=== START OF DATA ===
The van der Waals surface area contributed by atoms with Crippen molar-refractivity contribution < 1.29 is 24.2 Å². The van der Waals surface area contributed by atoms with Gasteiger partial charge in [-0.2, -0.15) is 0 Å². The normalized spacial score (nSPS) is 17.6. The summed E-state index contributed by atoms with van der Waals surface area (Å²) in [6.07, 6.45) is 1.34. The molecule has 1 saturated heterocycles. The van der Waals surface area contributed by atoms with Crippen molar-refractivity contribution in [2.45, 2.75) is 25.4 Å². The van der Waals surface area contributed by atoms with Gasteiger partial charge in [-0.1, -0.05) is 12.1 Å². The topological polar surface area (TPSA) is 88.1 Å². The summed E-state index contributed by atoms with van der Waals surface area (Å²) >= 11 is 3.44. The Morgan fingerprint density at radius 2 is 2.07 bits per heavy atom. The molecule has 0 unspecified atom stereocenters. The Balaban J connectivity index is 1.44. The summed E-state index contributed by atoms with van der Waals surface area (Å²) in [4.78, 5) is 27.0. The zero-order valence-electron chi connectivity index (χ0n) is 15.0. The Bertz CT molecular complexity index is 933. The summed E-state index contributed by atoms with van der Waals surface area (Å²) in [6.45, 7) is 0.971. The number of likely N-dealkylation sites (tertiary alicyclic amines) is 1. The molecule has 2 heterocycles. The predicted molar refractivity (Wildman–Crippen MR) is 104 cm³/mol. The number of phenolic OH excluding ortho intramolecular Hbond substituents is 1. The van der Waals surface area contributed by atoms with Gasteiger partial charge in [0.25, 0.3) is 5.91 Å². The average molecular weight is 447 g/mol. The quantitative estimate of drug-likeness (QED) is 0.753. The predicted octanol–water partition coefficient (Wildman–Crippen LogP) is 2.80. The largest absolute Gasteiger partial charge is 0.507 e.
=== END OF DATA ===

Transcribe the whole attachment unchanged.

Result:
The van der Waals surface area contributed by atoms with Crippen molar-refractivity contribution < 1.29 is 24.2 Å². The van der Waals surface area contributed by atoms with Gasteiger partial charge in [-0.2, -0.15) is 0 Å². The normalized spacial score (nSPS) is 17.6. The summed E-state index contributed by atoms with van der Waals surface area (Å²) in [6.07, 6.45) is 1.34. The molecule has 1 saturated heterocycles. The van der Waals surface area contributed by atoms with Crippen molar-refractivity contribution in [2.45, 2.75) is 25.4 Å². The van der Waals surface area contributed by atoms with Gasteiger partial charge in [-0.1, -0.05) is 12.1 Å². The topological polar surface area (TPSA) is 88.1 Å². The summed E-state index contributed by atoms with van der Waals surface area (Å²) >= 11 is 3.44. The Morgan fingerprint density at radius 2 is 2.07 bits per heavy atom. The molecule has 0 unspecified atom stereocenters. The Balaban J connectivity index is 1.44. The summed E-state index contributed by atoms with van der Waals surface area (Å²) in [4.78, 5) is 27.0. The zero-order valence-electron chi connectivity index (χ0n) is 15.0. The Bertz CT molecular complexity index is 933. The summed E-state index contributed by atoms with van der Waals surface area (Å²) in [6.45, 7) is 0.971. The number of likely N-dealkylation sites (tertiary alicyclic amines) is 1. The molecule has 2 heterocycles. The predicted molar refractivity (Wildman–Crippen MR) is 104 cm³/mol. The number of phenolic OH excluding ortho intramolecular Hbond substituents is 1. The van der Waals surface area contributed by atoms with Gasteiger partial charge in [0.25, 0.3) is 5.91 Å². The average molecular weight is 447 g/mol. The quantitative estimate of drug-likeness (QED) is 0.753. The predicted octanol–water partition coefficient (Wildman–Crippen LogP) is 2.80. The largest absolute Gasteiger partial charge is 0.507 e.